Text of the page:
“EB-5 is not a silver bullet for development, but it’s an important tool that communities should understand.”
This was a popular statement echoed by many speakers at ICIC’s July 1st convening, “Impact Investing in Inner Cities: Putting Foreign Capital to Work Through EB-5”. Over one hundred policymakers, economic development professionals, philanthropic leaders and investment experts gathered to discuss how EB-5 is being used to create jobs in the U.S. and the potential the program has to generate greater impact.
Although the EB-5 Immigrant Investor Program was created by the federal government in 1990, it was rarely discussed or utilized beyond major real estate developments until recently. Many in the economic development field have never heard of EB-5 and few understand how it can be used to create jobs in urban communities.
The EB-5 “visa-for-dollars” moniker describes the fundamental incentive within the program: EB-5 visas are granted to foreign nationals who make a significant investment in a business that creates at least 10 full-time jobs. To date, a conservative ICIC estimate suggests EB-5 loans have provided at least $8 billion of direct investment into American businesses and created at least 160,000 jobs. These job creation numbers are far from what they could be. The program allocates 10,000 visas for EB-5 investors per year. But, since 1990, the U.S. has only given out a total of 29,000 visas to EB-5 investors.
The program has been gaining steam more recently, in part due to traditional sources of capital becoming less accessible since the Great Recession. In addition, the rapid growth of impact investors, those seeking investment opportunities that produce financial and social returns, has renewed interest in investment tools such as EB-5.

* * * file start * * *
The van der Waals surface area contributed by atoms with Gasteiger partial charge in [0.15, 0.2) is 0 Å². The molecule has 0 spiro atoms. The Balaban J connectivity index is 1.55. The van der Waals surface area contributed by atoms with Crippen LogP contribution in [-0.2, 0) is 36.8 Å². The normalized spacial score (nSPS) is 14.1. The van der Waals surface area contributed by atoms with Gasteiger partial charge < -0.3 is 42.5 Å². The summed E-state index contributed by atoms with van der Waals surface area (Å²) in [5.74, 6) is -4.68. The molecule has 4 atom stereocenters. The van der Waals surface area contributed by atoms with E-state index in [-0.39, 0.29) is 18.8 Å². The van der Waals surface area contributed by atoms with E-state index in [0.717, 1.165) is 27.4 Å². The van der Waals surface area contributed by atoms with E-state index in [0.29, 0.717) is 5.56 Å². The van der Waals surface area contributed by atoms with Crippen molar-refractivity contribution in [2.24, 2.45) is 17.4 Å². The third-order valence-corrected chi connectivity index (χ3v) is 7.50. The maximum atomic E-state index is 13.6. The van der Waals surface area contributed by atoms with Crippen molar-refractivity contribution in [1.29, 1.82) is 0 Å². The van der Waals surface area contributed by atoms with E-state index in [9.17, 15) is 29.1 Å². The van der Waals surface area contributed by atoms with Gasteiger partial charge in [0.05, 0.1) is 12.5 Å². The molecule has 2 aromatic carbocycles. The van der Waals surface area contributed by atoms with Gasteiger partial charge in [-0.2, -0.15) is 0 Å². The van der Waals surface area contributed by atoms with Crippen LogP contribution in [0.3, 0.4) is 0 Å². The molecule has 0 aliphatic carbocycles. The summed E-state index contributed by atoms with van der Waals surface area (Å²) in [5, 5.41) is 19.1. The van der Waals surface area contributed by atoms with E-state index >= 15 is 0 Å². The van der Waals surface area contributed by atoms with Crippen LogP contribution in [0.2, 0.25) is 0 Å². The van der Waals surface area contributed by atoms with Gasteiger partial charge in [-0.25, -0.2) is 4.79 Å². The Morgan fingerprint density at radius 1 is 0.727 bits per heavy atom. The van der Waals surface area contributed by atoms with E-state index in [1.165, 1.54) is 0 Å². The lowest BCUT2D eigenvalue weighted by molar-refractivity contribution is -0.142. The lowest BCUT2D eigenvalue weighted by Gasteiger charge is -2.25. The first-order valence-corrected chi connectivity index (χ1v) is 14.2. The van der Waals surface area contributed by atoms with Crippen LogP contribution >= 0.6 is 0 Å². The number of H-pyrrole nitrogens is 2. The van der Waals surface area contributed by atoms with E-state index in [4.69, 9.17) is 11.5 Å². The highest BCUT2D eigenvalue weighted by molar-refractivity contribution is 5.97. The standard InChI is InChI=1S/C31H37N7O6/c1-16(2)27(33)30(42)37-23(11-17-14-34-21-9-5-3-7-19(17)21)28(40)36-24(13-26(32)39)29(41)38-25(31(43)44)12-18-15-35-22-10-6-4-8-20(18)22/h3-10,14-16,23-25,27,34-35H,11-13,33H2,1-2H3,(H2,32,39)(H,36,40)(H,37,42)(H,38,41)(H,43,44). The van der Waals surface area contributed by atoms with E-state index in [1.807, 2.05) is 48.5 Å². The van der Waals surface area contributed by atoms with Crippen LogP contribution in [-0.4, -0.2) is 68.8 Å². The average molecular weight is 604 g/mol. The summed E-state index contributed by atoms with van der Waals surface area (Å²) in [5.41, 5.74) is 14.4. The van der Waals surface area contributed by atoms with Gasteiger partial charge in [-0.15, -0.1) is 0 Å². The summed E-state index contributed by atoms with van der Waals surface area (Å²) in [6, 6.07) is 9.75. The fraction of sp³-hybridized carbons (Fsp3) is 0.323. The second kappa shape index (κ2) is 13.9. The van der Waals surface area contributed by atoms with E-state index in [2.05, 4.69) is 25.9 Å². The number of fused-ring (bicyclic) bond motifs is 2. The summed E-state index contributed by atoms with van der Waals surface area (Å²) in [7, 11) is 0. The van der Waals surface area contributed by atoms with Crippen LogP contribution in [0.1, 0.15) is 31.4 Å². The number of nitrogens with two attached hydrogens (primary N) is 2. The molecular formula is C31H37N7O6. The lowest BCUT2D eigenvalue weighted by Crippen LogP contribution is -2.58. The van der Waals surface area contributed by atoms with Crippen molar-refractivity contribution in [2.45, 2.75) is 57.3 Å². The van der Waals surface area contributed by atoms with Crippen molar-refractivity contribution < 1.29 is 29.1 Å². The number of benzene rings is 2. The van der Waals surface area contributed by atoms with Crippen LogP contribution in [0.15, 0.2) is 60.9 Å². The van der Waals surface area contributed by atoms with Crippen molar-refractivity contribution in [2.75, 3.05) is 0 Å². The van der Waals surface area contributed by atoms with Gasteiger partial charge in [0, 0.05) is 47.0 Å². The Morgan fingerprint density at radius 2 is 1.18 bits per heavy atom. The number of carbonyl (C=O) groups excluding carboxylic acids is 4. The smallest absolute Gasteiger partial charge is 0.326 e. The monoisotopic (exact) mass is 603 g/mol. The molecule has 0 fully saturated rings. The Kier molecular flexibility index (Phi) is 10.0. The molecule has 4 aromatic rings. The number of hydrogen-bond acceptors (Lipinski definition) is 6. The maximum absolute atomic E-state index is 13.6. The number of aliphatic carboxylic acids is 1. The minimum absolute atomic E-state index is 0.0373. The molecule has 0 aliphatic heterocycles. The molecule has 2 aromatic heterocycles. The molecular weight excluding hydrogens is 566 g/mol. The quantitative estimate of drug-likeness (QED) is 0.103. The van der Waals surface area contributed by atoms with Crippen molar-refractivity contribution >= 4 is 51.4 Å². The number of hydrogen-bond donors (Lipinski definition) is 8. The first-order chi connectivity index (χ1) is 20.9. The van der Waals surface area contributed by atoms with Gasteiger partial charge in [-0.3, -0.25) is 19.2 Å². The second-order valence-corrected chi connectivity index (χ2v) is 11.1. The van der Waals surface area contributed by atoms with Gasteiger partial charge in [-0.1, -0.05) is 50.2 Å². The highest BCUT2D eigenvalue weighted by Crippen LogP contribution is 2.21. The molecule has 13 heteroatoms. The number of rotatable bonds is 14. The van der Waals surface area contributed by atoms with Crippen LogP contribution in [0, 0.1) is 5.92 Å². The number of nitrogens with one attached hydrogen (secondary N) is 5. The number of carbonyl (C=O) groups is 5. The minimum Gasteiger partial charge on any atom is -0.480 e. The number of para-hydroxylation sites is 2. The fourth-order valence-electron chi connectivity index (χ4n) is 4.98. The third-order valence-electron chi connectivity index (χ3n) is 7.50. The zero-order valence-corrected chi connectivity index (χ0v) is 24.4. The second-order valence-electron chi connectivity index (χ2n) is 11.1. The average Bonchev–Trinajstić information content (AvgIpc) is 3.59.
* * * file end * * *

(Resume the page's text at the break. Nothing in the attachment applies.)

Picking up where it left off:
Given the lack of publically available data on EB-5, ICIC embarked on a research project, with support from the Surdna Foundation, Boston Foundation and Garfield Foundation, to identify EB-5’s potential within urban economic development. ICIC used a combination of qualitative and quantitative research methods to investigate the EB-5 program, the types of projects that have used EB-5 financing, and the economic impact of the projects. ICIC identified 178 EB-5 projects across the U.S., and numerous examples of successful projects that could be replicated to increase employment and revitalize urban areas.
At the July 1st convening, ICIC shared its findings and released its research report, “Increasing Economic Opportunity in Distressed Urban Communities with EB-5”. The report offers recommendations for philanthropic organizations, city leaders, financial institutions, and economic and community development professionals to help them fully leverage the tool and maximize economic opportunity.
Among ICIC’s recommendations are to:
ICIC hopes that this report will stimulate a new dialogue about the EB-5 program and how it can be used as a tool for impact investing in inner cities.